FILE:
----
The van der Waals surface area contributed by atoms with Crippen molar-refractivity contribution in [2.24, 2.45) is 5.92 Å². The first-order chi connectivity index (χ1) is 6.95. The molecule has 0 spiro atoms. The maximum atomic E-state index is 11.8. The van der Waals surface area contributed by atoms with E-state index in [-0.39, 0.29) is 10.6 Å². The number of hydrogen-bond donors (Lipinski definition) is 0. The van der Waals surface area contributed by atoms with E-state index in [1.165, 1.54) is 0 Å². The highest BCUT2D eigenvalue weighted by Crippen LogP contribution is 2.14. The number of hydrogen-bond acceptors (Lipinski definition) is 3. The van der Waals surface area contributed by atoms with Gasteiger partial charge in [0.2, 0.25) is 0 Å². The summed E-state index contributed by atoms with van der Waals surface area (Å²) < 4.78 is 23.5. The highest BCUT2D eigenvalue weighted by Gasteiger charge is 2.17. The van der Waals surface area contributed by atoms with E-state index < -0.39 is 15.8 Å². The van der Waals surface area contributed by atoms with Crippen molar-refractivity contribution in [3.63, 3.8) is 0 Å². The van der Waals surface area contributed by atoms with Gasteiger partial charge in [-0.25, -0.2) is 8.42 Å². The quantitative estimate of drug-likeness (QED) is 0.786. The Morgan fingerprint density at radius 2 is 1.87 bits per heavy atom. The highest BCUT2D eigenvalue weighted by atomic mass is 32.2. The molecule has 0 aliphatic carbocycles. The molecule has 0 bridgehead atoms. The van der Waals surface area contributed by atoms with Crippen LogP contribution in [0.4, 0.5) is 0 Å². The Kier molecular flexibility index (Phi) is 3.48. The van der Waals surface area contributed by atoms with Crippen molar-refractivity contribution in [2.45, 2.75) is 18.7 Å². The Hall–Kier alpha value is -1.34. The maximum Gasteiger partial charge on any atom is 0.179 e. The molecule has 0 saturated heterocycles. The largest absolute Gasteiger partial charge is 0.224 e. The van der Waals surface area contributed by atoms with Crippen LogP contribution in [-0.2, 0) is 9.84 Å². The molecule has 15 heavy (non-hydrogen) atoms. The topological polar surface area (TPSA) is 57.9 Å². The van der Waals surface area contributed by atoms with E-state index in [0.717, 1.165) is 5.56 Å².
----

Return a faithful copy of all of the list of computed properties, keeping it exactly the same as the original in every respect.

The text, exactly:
The van der Waals surface area contributed by atoms with Crippen molar-refractivity contribution in [2.24, 2.45) is 5.92 Å². The first-order chi connectivity index (χ1) is 6.95. The molecule has 0 spiro atoms. The maximum atomic E-state index is 11.8. The van der Waals surface area contributed by atoms with E-state index in [-0.39, 0.29) is 10.6 Å². The number of hydrogen-bond donors (Lipinski definition) is 0. The van der Waals surface area contributed by atoms with E-state index in [1.165, 1.54) is 0 Å². The highest BCUT2D eigenvalue weighted by Crippen LogP contribution is 2.14. The number of hydrogen-bond acceptors (Lipinski definition) is 3. The van der Waals surface area contributed by atoms with Gasteiger partial charge in [0.2, 0.25) is 0 Å². The summed E-state index contributed by atoms with van der Waals surface area (Å²) < 4.78 is 23.5. The highest BCUT2D eigenvalue weighted by Gasteiger charge is 2.17. The van der Waals surface area contributed by atoms with E-state index < -0.39 is 15.8 Å². The van der Waals surface area contributed by atoms with Crippen molar-refractivity contribution in [3.63, 3.8) is 0 Å². The van der Waals surface area contributed by atoms with Gasteiger partial charge in [-0.25, -0.2) is 8.42 Å². The quantitative estimate of drug-likeness (QED) is 0.786. The Morgan fingerprint density at radius 2 is 1.87 bits per heavy atom. The highest BCUT2D eigenvalue weighted by atomic mass is 32.2. The molecule has 0 aliphatic carbocycles. The molecule has 0 bridgehead atoms. The van der Waals surface area contributed by atoms with Crippen LogP contribution in [0.4, 0.5) is 0 Å². The Kier molecular flexibility index (Phi) is 3.48. The van der Waals surface area contributed by atoms with Crippen molar-refractivity contribution in [2.45, 2.75) is 18.7 Å². The Hall–Kier alpha value is -1.34. The maximum Gasteiger partial charge on any atom is 0.179 e. The molecule has 0 saturated heterocycles. The largest absolute Gasteiger partial charge is 0.224 e. The van der Waals surface area contributed by atoms with Crippen LogP contribution in [-0.2, 0) is 9.84 Å². The molecule has 15 heavy (non-hydrogen) atoms. The topological polar surface area (TPSA) is 57.9 Å². The van der Waals surface area contributed by atoms with E-state index in [0.717, 1.165) is 5.56 Å².